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If he sticks with the EU's failed model then Boris Johnson is doomed - by Dan Hannan

It won't be Party-gate that does for the PM, nor discredited attacks by those with a personal grievance but the litany of government policy U-turns and its failure to take on the 'blob' according to Dan Hannan, former MEP and incumbent Adviser to the UK Board of Trade.

"[The] clumsy attacks have bought Johnson time. But the underlying reasons for his vulnerability remain. The reason he was so blown about by the squalls is that his MPs had already heaped up a mound of grievances against him: that the government is squandering its 80-seat majority; that taxes, borrowing and inflation are shooting up; that private companies are being nationalised; that Brexit is being squandered. As one MP put it to me recently, “I backed Boris twice, but if he’s going to govern like a social democrat, what was the bloody point?”

Some extensions of state power were a one-off response to the coronavirus, though the PM made a choice to push ahead with the national insurance rise and to lead the world in eco-zealotry. Still, these things might be bearable if there were a readiness to boost competitiveness. Which brings us to this ministry’s most serious failing, namely its inability to get reforms past an immobilist and Left-leaning administrative state. Consider some examples.

Paul Dacre was the PM’s preferred candidate to run Ofcom, but his candidacy was blocked. Matt Ridley was chosen, despite squeals of protest, to sit on the official committee on how to regulate gene editing after Brexit. He duly produced a sensible report setting out significant ecological and economic gains. But, after spending months trying to translate his recommendations into policy, he quit public life.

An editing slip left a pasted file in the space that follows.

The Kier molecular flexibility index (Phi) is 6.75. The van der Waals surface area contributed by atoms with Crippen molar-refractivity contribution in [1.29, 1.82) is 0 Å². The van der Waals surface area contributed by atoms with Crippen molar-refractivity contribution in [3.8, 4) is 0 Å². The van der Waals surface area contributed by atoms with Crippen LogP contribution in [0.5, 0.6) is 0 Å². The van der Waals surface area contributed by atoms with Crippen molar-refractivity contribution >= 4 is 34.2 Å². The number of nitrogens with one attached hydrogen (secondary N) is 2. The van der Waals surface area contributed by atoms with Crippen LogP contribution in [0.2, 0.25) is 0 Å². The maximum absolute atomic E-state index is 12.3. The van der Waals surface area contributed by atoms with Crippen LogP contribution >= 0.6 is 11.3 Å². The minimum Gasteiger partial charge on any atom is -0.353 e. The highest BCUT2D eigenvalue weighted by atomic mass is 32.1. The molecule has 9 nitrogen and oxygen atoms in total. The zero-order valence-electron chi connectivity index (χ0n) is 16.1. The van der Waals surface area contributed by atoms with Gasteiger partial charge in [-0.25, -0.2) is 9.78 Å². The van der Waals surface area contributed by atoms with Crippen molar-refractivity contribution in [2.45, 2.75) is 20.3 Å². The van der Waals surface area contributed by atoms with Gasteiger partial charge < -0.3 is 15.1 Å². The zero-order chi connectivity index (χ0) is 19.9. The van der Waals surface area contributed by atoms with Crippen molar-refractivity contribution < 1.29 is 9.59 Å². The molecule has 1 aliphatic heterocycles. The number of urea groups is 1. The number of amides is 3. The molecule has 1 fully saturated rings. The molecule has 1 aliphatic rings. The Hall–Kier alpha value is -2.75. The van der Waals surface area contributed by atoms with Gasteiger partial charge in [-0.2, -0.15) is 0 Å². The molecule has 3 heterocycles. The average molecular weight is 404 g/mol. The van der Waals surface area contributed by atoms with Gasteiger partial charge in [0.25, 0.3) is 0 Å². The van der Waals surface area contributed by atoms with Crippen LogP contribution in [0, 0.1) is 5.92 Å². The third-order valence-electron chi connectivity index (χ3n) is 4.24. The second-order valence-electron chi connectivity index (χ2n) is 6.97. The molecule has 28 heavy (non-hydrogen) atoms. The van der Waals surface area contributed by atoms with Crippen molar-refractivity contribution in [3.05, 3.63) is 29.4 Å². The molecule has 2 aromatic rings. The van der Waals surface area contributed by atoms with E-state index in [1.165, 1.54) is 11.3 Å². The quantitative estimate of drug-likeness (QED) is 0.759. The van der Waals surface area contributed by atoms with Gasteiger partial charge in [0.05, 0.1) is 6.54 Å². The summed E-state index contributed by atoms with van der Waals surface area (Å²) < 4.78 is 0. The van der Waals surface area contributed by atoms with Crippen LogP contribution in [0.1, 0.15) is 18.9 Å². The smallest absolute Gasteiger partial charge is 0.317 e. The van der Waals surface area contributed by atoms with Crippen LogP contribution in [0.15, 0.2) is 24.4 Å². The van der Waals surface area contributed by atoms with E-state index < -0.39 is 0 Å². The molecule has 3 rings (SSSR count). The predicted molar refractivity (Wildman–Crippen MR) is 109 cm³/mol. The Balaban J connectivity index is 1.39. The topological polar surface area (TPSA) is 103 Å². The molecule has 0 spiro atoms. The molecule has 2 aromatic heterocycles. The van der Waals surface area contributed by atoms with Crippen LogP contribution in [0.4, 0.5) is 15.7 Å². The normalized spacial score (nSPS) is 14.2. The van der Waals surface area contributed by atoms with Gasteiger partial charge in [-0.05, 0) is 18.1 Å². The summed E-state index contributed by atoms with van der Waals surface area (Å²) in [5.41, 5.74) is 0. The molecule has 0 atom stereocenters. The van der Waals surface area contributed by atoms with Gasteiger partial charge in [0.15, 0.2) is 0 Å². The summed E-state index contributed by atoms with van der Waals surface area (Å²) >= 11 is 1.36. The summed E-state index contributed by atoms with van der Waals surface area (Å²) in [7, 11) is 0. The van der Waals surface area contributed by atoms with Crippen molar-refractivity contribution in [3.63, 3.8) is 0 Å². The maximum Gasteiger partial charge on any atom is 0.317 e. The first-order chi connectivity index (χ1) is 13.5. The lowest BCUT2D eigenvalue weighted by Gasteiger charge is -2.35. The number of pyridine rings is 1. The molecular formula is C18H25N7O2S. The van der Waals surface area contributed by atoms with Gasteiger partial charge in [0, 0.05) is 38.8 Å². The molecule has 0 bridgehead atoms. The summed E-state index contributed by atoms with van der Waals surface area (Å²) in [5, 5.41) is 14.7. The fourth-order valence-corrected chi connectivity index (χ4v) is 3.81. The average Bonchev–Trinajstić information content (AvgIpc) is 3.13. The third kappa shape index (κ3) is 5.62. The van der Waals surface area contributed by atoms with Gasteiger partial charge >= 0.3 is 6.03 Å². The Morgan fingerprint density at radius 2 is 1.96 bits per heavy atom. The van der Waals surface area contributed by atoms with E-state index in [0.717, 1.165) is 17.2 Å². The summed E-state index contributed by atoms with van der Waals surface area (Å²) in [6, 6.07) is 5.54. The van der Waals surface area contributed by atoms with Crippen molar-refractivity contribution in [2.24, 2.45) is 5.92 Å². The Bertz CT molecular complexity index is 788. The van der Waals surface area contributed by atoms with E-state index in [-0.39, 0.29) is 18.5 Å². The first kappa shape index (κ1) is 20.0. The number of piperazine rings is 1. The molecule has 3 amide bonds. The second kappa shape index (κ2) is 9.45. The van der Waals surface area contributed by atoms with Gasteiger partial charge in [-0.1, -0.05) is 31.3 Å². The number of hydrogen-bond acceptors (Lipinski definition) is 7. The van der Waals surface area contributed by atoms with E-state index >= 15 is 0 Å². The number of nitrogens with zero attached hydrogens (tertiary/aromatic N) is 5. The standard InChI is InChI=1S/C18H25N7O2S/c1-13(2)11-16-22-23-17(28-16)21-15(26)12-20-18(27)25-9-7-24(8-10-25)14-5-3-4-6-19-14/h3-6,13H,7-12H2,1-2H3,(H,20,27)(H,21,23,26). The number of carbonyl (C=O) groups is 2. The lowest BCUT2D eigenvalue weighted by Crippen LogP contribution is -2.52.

Could a similar frustration have contributed to Munira Mirza’s resignation? Her departure was triggered by the Savile-Starmer row, but she had been instrumental in generating the Sewell Report, a measured assessment of British race relations which, nearly a year on, has made no dent in government policy."

The ultimate litmus test of the Johnson administration will be its response to the Northern Ireland Protocol:

Johnson has maintained since July that the conditions that justify triggering Article 16 and suspending elements of the text have been met – a contention that few seriously question. He has described the EU’s current position as “insane”.

Will he stick to his guns, or again give in to the Blob? By “give in”, I mean agree to a deal where checks on goods between Great Britain and Northern Ireland are largely removed, but EU jurisdiction over Northern Ireland is retained. This would not be a compromise but a capitulation. Brussels would withdraw from positions that were always indefensible – the idea that ferry passengers’ bags should be checked, for example – while retaining what it really wants, namely regulatory and to a degree fiscal control of a part of the UK."

Lord Hannan concludes with these words:

Johnson was elected on a promise to “get Brexit done”. That promise, in the end, will determine his survival.

The full article can be read here with a link to the original beneath it:

Article for the Telegraph by Dan Hannan - If he sticks with the EU's failed model then Bor
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